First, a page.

Black Butte (Oregon)

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Black Butte
Black Butte, Oregon.jpg
Highest point
Elevation 6,436 ft (1,962 m)  NAVD 88[1]
Prominence 3,076 ft (938 m) [2]
Coordinates 44°23′59″N 121°38′08″W / 44.399724139°N 121.635477517°W / 44.399724139; -121.635477517Coordinates: 44°23′59″N 121°38′08″W / 44.399724139°N 121.635477517°W / 44.399724139; -121.635477517[1]
Location Jefferson County, Oregon, U.S.
Parent range Cascade Range
Topo map USGS Black Butte
Age of rock Pleistocene
Mountain type Mafic volcano[3]
Volcanic arc Cascade Volcanic Arc
Last eruption About 1,430,000 years ago[4]
Easiest route Hike
The summit of the butte

Black Butte is a stratovolcano (not a cinder cone) 5.5 miles (8.9 km) west of Sisters, Oregon in Deschutes National Forest.

Black Butte looks young, as it is barely eroded (except for little gullies a little bit above the base that were carved by long-gone streams). Mount Washington, which is visible from the summit of Black Butte, looks much more eroded, and older, than Black Butte. However, Black Butte is significantly older than Mount Washington which was eroded by glaciers, but Black Butte is east of the Cascade crest and does not receive enough precipitation to support glaciers, so erosion is minimal.In other words, Black Butte is more shielded from natural erosion and its consequences than the Cascades. [5]

It is an extinct volcano composed of basaltic andesite. The cone rises 3,076 feet (938 m) over the surrounding plateau. Black Butte is a striking feature just north of US Highway 20, which descends from the east flank of the Cascades. It is nearly symmetrical,[6] with no marks of glaciation. Even though it is older than the High Cascades mountains visible to the west, which are heavily scoured by ice-age glacier activity, Black Butte receives less snow at its lower elevation and location east of the High Cascades. The headwaters of the Metolius River flow from Metolius Springs near the northern base of Black Butte.[6] The spring flows at a consistent rate of 45,000 to 50,000 US gallons (170 to 190 m3) per minute.[7]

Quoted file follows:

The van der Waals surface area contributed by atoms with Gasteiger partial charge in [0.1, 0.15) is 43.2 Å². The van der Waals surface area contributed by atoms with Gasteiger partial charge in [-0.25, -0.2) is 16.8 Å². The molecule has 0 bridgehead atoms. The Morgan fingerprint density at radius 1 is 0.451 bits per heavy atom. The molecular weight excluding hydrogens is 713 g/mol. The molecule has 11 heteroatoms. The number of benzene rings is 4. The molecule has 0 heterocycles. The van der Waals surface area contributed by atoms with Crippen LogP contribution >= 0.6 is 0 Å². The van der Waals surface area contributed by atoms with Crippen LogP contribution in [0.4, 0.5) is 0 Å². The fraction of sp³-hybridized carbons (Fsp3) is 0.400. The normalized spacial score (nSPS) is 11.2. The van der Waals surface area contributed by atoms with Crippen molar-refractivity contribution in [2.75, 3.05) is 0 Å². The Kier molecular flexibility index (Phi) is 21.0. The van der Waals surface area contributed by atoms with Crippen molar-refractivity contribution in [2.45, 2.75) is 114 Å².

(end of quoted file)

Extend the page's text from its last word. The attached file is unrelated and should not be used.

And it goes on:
In the local indigenous tongue, the mountain is called Turututu, but records show settlers calling it Black Butte as early as 1855.[6]

Forest Service road 1110 climbs halfway up the mountain and a hiking trail continues to the summit.[8] At the summit, there are two fire lookout towers. Black Butte Cupola was built in 1924 and decommissioned in 1979. An 85-foot tower built in 1934, collapsed in 2001.[9] Another tower was constructed in 1995 to replace the older one.[10]

View to the northwest from the peak of Black Butte
View to the northwest from the peak of Black Butte; the Cascade Range mountains Three Fingered Jack can be seen to the left and Mount Jefferson to the right .

See also[edit]


  1. ^ a b "Black Butte". NGS data sheet. U.S. National Geodetic Survey. Retrieved 2008-03-31. 
  2. ^ "Black Butte, Oregon". Retrieved 2008-03-31. 
  3. ^ "Learn About Volcanoes". Cascades Volcano Observatory. US Geological Survey. Retrieved 2008-11-18. 
  4. ^ "Geologic Map of the Bend 30×60-Minute Quadrangle, Central Oregon" (PDF). US Geological Survey. p. 22. Retrieved 2008-03-31. 
  5. ^ "Black Butte". Global Volcanism Program. Smithsonian Institution. Retrieved 13 September 2016. 
  6. ^ a b c McArthur, Lewis A.; Lewis L. McArthur (1984) [1928]. Oregon Geographic Names (6th ed.). Portland, Oregon: Oregon Historical Society Press. p. 74. ISBN 0-87595-237-2. 
  7. ^ Peterson, N.V.; R.A. Groh (March 1972). "Geology and Origin of the Metolius Springs" (PDF). The Orr Bin. Portland, Oregon: State of Oregon Department of Geology and Mineral Industries. 34 (3). Retrieved 2008-03-31. 
  8. ^ "Black Butte Trail". USDA Forest Service. Retrieved 2013-06-10. 
  9. ^ "Black Butte in Deschutes National Forest". Retrieved 2017-01-12. 
  10. ^ "Black Butte Lookout". Retrieved 2008-11-08. 

External links[edit]